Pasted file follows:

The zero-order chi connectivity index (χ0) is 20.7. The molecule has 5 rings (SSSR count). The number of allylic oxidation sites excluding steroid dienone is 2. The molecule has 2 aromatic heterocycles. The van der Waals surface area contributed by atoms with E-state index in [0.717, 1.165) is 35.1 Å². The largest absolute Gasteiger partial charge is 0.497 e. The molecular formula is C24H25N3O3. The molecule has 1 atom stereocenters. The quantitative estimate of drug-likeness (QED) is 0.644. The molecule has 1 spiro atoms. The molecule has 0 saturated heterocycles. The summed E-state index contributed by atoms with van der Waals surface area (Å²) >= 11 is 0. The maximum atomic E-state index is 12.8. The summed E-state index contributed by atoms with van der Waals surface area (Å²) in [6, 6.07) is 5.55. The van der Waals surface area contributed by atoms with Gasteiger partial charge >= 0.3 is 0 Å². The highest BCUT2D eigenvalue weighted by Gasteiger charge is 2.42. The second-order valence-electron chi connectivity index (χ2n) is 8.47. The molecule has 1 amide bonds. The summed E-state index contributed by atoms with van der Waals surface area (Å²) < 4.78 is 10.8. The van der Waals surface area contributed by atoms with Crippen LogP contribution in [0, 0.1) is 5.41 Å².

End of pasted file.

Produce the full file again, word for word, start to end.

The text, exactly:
The zero-order chi connectivity index (χ0) is 20.7. The molecule has 5 rings (SSSR count). The number of allylic oxidation sites excluding steroid dienone is 2. The molecule has 2 aromatic heterocycles. The van der Waals surface area contributed by atoms with E-state index in [0.717, 1.165) is 35.1 Å². The largest absolute Gasteiger partial charge is 0.497 e. The molecular formula is C24H25N3O3. The molecule has 1 atom stereocenters. The quantitative estimate of drug-likeness (QED) is 0.644. The molecule has 1 spiro atoms. The molecule has 0 saturated heterocycles. The summed E-state index contributed by atoms with van der Waals surface area (Å²) >= 11 is 0. The maximum atomic E-state index is 12.8. The summed E-state index contributed by atoms with van der Waals surface area (Å²) in [6, 6.07) is 5.55. The van der Waals surface area contributed by atoms with Gasteiger partial charge >= 0.3 is 0 Å². The highest BCUT2D eigenvalue weighted by Gasteiger charge is 2.42. The second-order valence-electron chi connectivity index (χ2n) is 8.47. The molecule has 1 amide bonds. The summed E-state index contributed by atoms with van der Waals surface area (Å²) < 4.78 is 10.8. The van der Waals surface area contributed by atoms with Crippen LogP contribution in [0, 0.1) is 5.41 Å².